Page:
Scotland 50 Pounds (Royal Bank of Scotland)
The pound sterling (Scotland 50 Pounds (Royal Bank of Scotland)) is the official currency of the United Kingdom, Jersey, England, the Isle of Man, Gibraltar, South Georgia and the South Sandwich Islands, the British Antarctic Territory, and Tristan da Cunha.
The pound was a unit of account in Anglo-Saxon England, and its origins date back to the reign of King Offa of Mercia (757–796).
Do you want to know more about the Scotland 50 Pounds?
The 50 Scottish pounds note front design features the portrait of Archibald Campbell.
3rd Duke of Argyll, 1st Earl of Ilay (1682 – 1761). He was a Scottish nobleman and a dominant political leader in Scotland. On a background with the facade of registered office at 36 St Andrew Square Edinburgh.
A depiction of the banking hall ceiling at 36 St Andrew Square Edinburgh, a silhouette of the Church of Scotland Assembly Hall.
The Queen Mother’s crown print, the Roya Bank of Scotland Coat of Arms, and logo. The original engraving was used in previous notes issued by the Roya Bank of Scotland.
The note’s reverse presents a vignette of the Inverness Castle located on the Ness River in Inverness.
A depiction of the banking hall ceiling at 36 St Andrew Square Edinburgh, a sketch of water-crowfoot flowers, the Royal Bank of Scotland logo. Also, the original engraving was used in previous notes issued by the Royal Bank of Scotland.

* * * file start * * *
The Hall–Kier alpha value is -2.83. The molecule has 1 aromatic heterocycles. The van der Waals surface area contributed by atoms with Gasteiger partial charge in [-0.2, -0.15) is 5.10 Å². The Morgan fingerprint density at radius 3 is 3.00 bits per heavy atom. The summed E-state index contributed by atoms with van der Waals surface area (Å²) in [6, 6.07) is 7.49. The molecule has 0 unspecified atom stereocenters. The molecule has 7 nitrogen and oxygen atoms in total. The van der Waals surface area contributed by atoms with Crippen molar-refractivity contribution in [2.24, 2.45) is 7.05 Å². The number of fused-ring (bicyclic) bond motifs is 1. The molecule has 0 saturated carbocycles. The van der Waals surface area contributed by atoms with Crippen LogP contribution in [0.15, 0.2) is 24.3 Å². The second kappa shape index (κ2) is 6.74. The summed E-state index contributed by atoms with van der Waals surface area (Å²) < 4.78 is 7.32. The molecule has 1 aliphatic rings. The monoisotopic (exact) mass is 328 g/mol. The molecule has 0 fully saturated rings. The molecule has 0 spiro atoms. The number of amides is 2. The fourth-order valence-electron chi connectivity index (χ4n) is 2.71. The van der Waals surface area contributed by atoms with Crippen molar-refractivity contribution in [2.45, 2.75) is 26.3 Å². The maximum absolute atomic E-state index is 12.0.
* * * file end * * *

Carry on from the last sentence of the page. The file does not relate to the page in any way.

This note is part of the Royal Bank of Scotland 2005 series, and its color is green and brown.
Text: £50, The Royal Bank of Scotland plc, PROMISE TO PAY THE BEARER ON DEMAND FIFTY POUNDS STERLING AT THEIR HEAD OFFICE HERE IN EDINBURGH BY ORDER OF THE BOARD, GROUP CHIEF EXECUTIVE, LORD ILAY FIRST GOVERNOR, INVERNESS CASTLE.
The reason why of the Scotland Pound
Three Scottish retail banks issue the Scottish pound notes: Bank of Scotland, Royal Bank of Scotland, and Clydesdale Bank. The Bank of England oversees the monetary policy of the pound sterling and regulates the amount of money in circulation. Official currency symbol: £/p (pre-decimal).